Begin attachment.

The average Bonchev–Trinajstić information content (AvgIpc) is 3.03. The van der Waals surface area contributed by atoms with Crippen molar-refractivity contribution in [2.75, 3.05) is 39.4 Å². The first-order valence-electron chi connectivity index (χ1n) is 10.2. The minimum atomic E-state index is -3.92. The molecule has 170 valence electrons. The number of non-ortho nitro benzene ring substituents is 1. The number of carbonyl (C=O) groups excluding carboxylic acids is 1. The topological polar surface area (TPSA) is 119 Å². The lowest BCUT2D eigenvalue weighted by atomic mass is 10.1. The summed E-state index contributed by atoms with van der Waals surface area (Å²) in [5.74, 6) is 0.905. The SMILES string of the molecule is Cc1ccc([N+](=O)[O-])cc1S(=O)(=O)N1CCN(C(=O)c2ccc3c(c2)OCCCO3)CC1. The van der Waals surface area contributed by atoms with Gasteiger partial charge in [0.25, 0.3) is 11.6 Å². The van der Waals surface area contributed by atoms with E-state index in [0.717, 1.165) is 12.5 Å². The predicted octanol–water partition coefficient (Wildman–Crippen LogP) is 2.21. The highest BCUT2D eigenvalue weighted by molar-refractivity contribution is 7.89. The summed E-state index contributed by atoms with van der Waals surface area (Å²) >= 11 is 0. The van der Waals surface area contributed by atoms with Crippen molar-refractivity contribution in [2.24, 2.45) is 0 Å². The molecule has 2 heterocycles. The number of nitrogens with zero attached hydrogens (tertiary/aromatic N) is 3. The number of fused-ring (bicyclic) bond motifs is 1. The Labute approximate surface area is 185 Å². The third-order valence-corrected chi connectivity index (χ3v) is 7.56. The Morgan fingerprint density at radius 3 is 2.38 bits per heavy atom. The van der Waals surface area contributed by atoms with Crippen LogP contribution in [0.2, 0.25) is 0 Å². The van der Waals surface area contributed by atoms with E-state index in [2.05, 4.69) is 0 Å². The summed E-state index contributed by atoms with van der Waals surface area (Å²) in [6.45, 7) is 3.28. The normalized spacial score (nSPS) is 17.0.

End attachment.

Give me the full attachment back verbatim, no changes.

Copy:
The average Bonchev–Trinajstić information content (AvgIpc) is 3.03. The van der Waals surface area contributed by atoms with Crippen molar-refractivity contribution in [2.75, 3.05) is 39.4 Å². The first-order valence-electron chi connectivity index (χ1n) is 10.2. The minimum atomic E-state index is -3.92. The molecule has 170 valence electrons. The number of non-ortho nitro benzene ring substituents is 1. The number of carbonyl (C=O) groups excluding carboxylic acids is 1. The topological polar surface area (TPSA) is 119 Å². The lowest BCUT2D eigenvalue weighted by atomic mass is 10.1. The summed E-state index contributed by atoms with van der Waals surface area (Å²) in [5.74, 6) is 0.905. The SMILES string of the molecule is Cc1ccc([N+](=O)[O-])cc1S(=O)(=O)N1CCN(C(=O)c2ccc3c(c2)OCCCO3)CC1. The van der Waals surface area contributed by atoms with Gasteiger partial charge in [0.25, 0.3) is 11.6 Å². The van der Waals surface area contributed by atoms with E-state index in [0.717, 1.165) is 12.5 Å². The predicted octanol–water partition coefficient (Wildman–Crippen LogP) is 2.21. The highest BCUT2D eigenvalue weighted by molar-refractivity contribution is 7.89. The summed E-state index contributed by atoms with van der Waals surface area (Å²) >= 11 is 0. The van der Waals surface area contributed by atoms with Crippen molar-refractivity contribution in [2.24, 2.45) is 0 Å². The molecule has 2 heterocycles. The number of nitrogens with zero attached hydrogens (tertiary/aromatic N) is 3. The number of fused-ring (bicyclic) bond motifs is 1. The Labute approximate surface area is 185 Å². The third-order valence-corrected chi connectivity index (χ3v) is 7.56. The Morgan fingerprint density at radius 3 is 2.38 bits per heavy atom. The van der Waals surface area contributed by atoms with Crippen LogP contribution in [0.2, 0.25) is 0 Å². The van der Waals surface area contributed by atoms with E-state index in [2.05, 4.69) is 0 Å². The summed E-state index contributed by atoms with van der Waals surface area (Å²) in [6.45, 7) is 3.28. The normalized spacial score (nSPS) is 17.0.